The propriety of Waldin's appearance in Behar was ultimately submitted by Waldin to the Committee on Professional Ethics of the Florida Bar. After a member of the committee rendered an oral opinion that Waldin should withdraw, Smathers & Thompson withdrew from representing the Behars.
The affiant stated, and Merrill Lynch argues in its brief, that the ethics committee "disqualified" Smathers & Thompson from further representation of the Behars. This is a misstatement. The Committee on Professional Ethics was created by the Florida Bar to "guide" its members in "construing the Code of Professional Responsibility." Fla.Bar Integr.R. By-Laws art. X. Upon request of members of the bar, the committee issues opinions concerning ethical problems arising under the Code of Professional Responsibility. These opinions are advisory only and have no binding effect upon a lawyer who chooses to ignore the advice given. If a lawyer does ignore the committee's advice, "he does so not at risk of violating the opinion, because it has no binding effect, but at risk of violating the underlying canon or (disciplinary rule) construed by the opinion." Little & Rush, Resolving the Conflict between Professional Ethics Opinions and Antitrust Laws, 15 Ga.L.Rev. 341, 345 (1981).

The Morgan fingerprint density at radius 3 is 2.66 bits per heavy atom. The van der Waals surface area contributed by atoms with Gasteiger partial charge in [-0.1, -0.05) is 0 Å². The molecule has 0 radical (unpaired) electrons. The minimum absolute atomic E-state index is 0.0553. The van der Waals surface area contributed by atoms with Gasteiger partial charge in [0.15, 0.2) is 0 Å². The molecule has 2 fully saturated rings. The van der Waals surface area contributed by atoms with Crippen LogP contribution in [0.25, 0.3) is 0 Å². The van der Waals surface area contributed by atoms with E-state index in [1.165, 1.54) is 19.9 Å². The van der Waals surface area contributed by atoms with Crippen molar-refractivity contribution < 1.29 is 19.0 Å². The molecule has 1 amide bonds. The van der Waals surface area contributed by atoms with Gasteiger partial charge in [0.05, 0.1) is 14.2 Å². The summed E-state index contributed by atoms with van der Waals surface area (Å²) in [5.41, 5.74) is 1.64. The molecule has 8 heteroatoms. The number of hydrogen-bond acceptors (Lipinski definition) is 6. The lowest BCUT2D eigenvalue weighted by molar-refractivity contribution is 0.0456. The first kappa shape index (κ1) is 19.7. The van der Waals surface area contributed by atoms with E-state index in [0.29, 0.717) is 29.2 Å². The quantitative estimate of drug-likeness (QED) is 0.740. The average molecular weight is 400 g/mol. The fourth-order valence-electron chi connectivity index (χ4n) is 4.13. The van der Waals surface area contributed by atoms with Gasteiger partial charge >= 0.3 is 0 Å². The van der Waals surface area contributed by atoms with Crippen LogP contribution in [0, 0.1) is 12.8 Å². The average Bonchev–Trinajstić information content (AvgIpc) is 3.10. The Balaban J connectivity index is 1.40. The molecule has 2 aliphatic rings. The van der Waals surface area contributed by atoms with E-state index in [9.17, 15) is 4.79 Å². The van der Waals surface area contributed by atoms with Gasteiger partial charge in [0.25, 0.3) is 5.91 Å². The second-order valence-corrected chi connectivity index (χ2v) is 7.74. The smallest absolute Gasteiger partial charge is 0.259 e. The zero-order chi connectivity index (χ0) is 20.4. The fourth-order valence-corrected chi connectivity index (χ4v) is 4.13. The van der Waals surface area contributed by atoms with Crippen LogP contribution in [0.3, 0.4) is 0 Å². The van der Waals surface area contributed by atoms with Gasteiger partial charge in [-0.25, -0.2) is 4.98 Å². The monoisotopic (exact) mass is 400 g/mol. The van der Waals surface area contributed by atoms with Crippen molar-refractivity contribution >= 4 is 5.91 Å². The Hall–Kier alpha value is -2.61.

Although there are a number of statutory provisions authorizing review of interlocutory orders, 28 U.S.C. § 1292; 11 U.S.C. § 47(a); 28 U.S.C. § 1651, none of these exceptions to the final judgment rule embodied in § 1291 is applicable here
A number of cases from this and other circuits have relied upon language from Cohen that only "serious and unsettled question(s)" of law come within the collateral order doctrine. Cohen v. Beneficial Industrial Loan Corp., supra, 337 U.S. at 547, 69 S.Ct. at 1226. See In re Corrugated Container Antitrust Litigation, 611 F.2d 86, 87 (5th Cir. 1980) and cases cited therein. This circuit, however, has not insisted upon the "serious and unsettled question" requirement with respect to interlocutory appeals from rulings on disqualification motions. See text accompanying note 6 infra. Furthermore, a very recent Supreme Court case discussing the immediate appealability of disqualification denials did not list this requirement as part of its collateral order test. See Firestone Tire & Rubber Co. v. Risjord, 449 U.S. --, --, 101 S.Ct. 669, 674, 66 L.Ed.2d 571, 579 (1981). Instead, the Firestone court utilized the collateral order test set forth in Coopers & Lybrand v. Livesay, supra, 437 U.S. at 468, 98 S.Ct. at 2457, which restated the Cohen requirements